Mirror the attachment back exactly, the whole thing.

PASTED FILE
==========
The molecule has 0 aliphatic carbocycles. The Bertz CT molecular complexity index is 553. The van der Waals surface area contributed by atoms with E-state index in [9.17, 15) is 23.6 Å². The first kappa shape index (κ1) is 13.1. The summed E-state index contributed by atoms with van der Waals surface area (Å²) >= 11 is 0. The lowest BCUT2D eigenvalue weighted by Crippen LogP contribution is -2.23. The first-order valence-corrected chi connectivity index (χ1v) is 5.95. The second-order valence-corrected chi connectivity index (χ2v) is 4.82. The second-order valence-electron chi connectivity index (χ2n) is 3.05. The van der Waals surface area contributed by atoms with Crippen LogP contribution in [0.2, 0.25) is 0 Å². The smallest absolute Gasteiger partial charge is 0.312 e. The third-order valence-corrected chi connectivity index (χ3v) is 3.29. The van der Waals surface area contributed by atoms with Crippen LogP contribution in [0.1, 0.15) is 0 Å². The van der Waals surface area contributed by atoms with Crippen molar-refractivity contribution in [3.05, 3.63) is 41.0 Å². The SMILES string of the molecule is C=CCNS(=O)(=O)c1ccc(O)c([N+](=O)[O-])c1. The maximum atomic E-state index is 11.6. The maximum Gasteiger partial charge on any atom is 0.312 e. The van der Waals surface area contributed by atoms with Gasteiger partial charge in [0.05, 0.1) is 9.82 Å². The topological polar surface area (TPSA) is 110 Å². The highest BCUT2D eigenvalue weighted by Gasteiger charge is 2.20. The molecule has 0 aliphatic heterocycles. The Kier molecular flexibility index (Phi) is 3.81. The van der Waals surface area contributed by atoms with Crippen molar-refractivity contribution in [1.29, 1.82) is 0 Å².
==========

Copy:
The molecule has 0 aliphatic carbocycles. The Bertz CT molecular complexity index is 553. The van der Waals surface area contributed by atoms with E-state index in [9.17, 15) is 23.6 Å². The first kappa shape index (κ1) is 13.1. The summed E-state index contributed by atoms with van der Waals surface area (Å²) >= 11 is 0. The lowest BCUT2D eigenvalue weighted by Crippen LogP contribution is -2.23. The first-order valence-corrected chi connectivity index (χ1v) is 5.95. The second-order valence-corrected chi connectivity index (χ2v) is 4.82. The second-order valence-electron chi connectivity index (χ2n) is 3.05. The van der Waals surface area contributed by atoms with Crippen LogP contribution in [0.2, 0.25) is 0 Å². The smallest absolute Gasteiger partial charge is 0.312 e. The third-order valence-corrected chi connectivity index (χ3v) is 3.29. The van der Waals surface area contributed by atoms with Crippen LogP contribution in [0.1, 0.15) is 0 Å². The van der Waals surface area contributed by atoms with Crippen molar-refractivity contribution in [3.05, 3.63) is 41.0 Å². The SMILES string of the molecule is C=CCNS(=O)(=O)c1ccc(O)c([N+](=O)[O-])c1. The maximum atomic E-state index is 11.6. The maximum Gasteiger partial charge on any atom is 0.312 e. The van der Waals surface area contributed by atoms with Gasteiger partial charge in [0.05, 0.1) is 9.82 Å². The topological polar surface area (TPSA) is 110 Å². The highest BCUT2D eigenvalue weighted by Gasteiger charge is 2.20. The molecule has 0 aliphatic heterocycles. The Kier molecular flexibility index (Phi) is 3.81. The van der Waals surface area contributed by atoms with Crippen molar-refractivity contribution in [1.29, 1.82) is 0 Å².